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t-stat replaced

Discussion in 'The Garage' started by 79cheyenne79, May 16, 2006.

  1. 79cheyenne79

    79cheyenne79 Registered Member

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    i changed the t stat im letting the silicone dry overnight and hopefully i wont see that problem any more. I got a t-stat that is set at 160 is that cool? i think its suppose to be set at 180
     
  2. diesel4me

    diesel4me 1 ton status Premium Member

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    too cold...

    All Chevy motors since 1968 came with 195 degree thermostats..its especially important to use them on the newer EFI and computer controlled motors..the motor can run cool enough to not come out of the "open loop" and run off the ECM... the coolant temp sensor "thinks" the motor is still "cold",and that will cause poor performance ,and horrendous gas mileage..it'll make the motor sludge up bad in cold weather too,takes longer to burn off condensation in the crank case..

    Only time you need a 160 degree one is if a special "chip" is installed in the computer..I've never had any success curing an overheating problem using a lower temp thermostat in a GM motor...every time I tried one it just took a bit longer,but it still overheated..and I'd find the REAL problem later,like timing being off,bad head gasket,clogged radiator,etc...I find the hotter a chevy motor runs,the better it runs...within limits of course..:crazy:
     
  3. 4xcrazy

    4xcrazy 3/4 ton status

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    too cold IMO,,,,either 180, or 195, depending on time of year for me.:D
     
  4. 4X4HIGH

    4X4HIGH 1 ton status Premium Member GMOTM Winner

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    Are you sure you didn't mean 1986? I know for a fact that 180* was used up until GM went to ECM's, not sure about the early ECM carb/dizzy models but FI for sure.
     
  5. diesel4me

    diesel4me 1 ton status Premium Member

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    what I read..

    I read in a GM manual when they introduced the "CCS" (Controlled Combustion System) in 1968,it consisted of a 195 degree thermostat,recalibrated carb jetting,distributor advance timing,and in some cases an AIR pump system to increase eficiency and lower exhaust emissions..as far as I know they used the 195 thermostat from the factory ever since..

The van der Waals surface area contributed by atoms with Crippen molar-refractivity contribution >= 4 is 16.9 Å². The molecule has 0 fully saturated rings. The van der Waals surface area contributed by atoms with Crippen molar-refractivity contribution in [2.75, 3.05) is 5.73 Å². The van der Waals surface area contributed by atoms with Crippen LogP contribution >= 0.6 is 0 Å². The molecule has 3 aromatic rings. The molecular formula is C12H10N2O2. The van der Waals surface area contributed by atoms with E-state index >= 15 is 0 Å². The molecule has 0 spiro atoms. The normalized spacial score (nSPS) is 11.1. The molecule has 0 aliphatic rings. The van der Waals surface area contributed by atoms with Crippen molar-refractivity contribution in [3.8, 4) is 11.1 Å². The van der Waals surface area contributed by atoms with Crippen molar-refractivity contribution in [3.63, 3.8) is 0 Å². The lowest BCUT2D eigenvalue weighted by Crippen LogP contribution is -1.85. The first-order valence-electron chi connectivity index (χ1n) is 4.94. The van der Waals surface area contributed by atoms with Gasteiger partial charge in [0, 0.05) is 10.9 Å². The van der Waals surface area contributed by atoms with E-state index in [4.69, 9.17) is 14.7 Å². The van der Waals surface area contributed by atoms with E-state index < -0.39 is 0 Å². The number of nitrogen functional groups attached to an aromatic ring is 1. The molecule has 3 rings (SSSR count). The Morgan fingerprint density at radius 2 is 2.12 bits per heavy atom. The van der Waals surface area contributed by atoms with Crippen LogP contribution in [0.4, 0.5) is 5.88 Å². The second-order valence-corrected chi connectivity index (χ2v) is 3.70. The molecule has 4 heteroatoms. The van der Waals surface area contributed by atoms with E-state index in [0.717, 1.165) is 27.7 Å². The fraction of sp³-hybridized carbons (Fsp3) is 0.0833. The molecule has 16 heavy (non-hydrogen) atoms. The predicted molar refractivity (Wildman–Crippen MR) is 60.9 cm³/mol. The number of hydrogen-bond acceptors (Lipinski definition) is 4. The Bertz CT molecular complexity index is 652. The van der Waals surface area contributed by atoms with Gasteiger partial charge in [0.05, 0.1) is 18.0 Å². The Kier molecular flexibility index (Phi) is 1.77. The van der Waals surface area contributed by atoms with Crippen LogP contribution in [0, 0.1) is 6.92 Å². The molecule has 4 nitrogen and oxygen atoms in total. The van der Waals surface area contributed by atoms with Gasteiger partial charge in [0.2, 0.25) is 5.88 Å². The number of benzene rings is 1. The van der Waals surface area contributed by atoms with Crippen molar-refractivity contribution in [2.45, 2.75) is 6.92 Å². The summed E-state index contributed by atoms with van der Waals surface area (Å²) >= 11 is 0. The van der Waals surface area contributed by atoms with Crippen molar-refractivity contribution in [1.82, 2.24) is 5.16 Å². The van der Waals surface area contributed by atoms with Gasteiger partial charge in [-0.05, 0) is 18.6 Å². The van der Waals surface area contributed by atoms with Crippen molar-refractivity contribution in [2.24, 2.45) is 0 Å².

I wouldn't go lower than a 180 stat myself..I like having a heater that works,and getting good gas mileage is an absolute must nowadays..:crazy:
     
  6. dyeager535

    dyeager535 1 ton status Premium Member

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    Yeah, do some more checking, 195* is pretty much standard GM fare from 1960's-90's+ Olds, Cadillac, doesn't matter, all 195*.
     
  7. theperfectgarage

    theperfectgarage 1/2 ton status

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    Too cold. use a 195. Your engine will thank you.
     
  8. Chevy305

    Chevy305 6 Lug 14bsf Status Premium Member GMOTM Winner

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    I run a 160 t-stat and I have had no problems what so ever. If your engine is non computer controlled then you can run whatever temp t-stat you want.
     
  9. theperfectgarage

    theperfectgarage 1/2 ton status

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    So long as you don't consider less fuel mileage and increased engine wear " problems" yes it will be fine.
    You might want to do some tech research on the subject.
     
  10. Chevy305

    Chevy305 6 Lug 14bsf Status Premium Member GMOTM Winner

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    How would it make that much of a difference? I have no computer anything on my engine and I keep the timing and carb in adjustment, so I fail to see why this makes that much of a problem.
     
  11. Kyle Strong

    Kyle Strong 1/2 ton status

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    Because not everything expands properly, oils properly, etc, and the engine will wear prematurely.
     
  12. theperfectgarage

    theperfectgarage 1/2 ton status

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    And also, Especially on short trip driving, condensation collects in your engine. This moisture does nothing good in your engine and if your running cool it does not " evaporate as it should. These are fine points and it really boils down to how much you care about engines. Ever notice how some people always have better " luck " with there cars performance and reliability? I don't believe it's luck. Never have.
    I mentioned do some tech research not in a smartass tone, just to let you know that there is some great info out there on this subject that explains this far better then I ever could. Try GM tech. If you don't think the little things matter, ask Jack Roush.
     

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